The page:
WASHINGTON — U.S. Republican presidential candidate Mitt Romney has identified European interceptor basing options as a potential point of divergence between his approach to missile defense and the policies of the incumbent.
Romney’s campaign website suggests that, if elected, he might resurrect plans to deploy “proven” interceptors in Poland should Iran’s ICBM development program progress more rapidly than expected. U.S. President Barack Obama scrapped that plan in 2009 in favor of an approach that relies initially on sea-based interceptors.
The United States and its allies in Europe and the Middle East have a “vital interest” in an effective missile defense system in Eastern Europe to guard against the growing Iranian threat, Romney’s campaign website says. “As Iran’s ballistic missile capacity improves, it will endanger Europe and eventually the continental United States,” it says.
Given the traditionally strong support it enjoys among Republicans, missile defense is viewed as a likely beneficiary of Romney’s pledge to increase defense spending if elected. The administration of former U.S. President George W. Bush, who invested heavily in missile defense, is well represented on Romney’s national security advisory team, and the challenger has criticized Obama for reducing spending in this area.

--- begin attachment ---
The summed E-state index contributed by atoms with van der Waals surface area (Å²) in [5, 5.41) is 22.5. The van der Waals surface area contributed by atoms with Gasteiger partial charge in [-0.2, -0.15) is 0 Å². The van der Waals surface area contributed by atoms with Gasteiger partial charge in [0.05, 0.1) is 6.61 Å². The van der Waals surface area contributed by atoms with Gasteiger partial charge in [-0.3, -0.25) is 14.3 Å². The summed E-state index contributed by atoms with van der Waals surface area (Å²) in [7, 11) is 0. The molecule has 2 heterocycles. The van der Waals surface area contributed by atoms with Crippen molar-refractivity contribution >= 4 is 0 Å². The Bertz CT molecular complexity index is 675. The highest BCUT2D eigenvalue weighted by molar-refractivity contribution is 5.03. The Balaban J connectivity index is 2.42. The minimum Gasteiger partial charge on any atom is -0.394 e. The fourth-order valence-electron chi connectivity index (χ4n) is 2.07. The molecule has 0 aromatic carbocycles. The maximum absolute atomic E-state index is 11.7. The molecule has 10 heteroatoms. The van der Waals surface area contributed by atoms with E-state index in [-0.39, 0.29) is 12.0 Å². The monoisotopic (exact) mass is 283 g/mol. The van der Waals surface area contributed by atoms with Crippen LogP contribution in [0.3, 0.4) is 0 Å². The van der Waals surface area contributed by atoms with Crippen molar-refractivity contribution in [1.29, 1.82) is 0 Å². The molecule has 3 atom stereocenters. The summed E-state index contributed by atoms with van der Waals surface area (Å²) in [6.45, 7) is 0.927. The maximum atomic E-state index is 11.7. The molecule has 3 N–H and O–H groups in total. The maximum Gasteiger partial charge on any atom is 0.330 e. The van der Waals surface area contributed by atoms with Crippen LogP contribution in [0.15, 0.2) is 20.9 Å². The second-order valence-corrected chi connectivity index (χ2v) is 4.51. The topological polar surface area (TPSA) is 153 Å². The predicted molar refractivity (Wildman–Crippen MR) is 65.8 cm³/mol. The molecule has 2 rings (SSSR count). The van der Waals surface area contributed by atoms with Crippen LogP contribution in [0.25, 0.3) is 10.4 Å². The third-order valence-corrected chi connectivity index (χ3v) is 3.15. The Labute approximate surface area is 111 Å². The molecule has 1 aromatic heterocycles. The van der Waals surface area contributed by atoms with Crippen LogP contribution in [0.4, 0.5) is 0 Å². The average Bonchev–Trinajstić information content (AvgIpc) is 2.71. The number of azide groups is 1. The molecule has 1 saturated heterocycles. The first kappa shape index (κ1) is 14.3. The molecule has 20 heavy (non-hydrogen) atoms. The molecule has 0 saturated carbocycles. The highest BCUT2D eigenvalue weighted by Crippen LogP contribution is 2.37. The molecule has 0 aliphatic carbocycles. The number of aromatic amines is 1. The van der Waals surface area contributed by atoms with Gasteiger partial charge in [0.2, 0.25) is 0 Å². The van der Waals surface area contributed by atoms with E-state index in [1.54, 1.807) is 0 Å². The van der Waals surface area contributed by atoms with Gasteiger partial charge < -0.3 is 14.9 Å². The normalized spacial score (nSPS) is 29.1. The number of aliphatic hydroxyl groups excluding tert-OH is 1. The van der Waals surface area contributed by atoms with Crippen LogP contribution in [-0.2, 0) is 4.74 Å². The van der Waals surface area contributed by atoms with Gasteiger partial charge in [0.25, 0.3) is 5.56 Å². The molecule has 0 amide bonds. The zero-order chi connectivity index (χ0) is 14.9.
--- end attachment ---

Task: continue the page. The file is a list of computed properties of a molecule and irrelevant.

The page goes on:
Charles Peña, senior fellow with the Independent Institute, a think tank here, said Romney, if elected, likely would substantially boost missile defense spending to distinguish himself from his predecessor. Investing in new missile defense capabilities is a less risky way to establish one’s bona fides as a national security hawk than some of the alternatives, such as pursuing regime change in unfriendly countries, he said.
Romney says he will fund a robust, multilayered missile defense system, but with the qualified exception of Europe has not specified how his program might differ from Obama’s.
The Romney campaign did not respond by press time to Space News questions regarding his positions on various aspects of missile defense.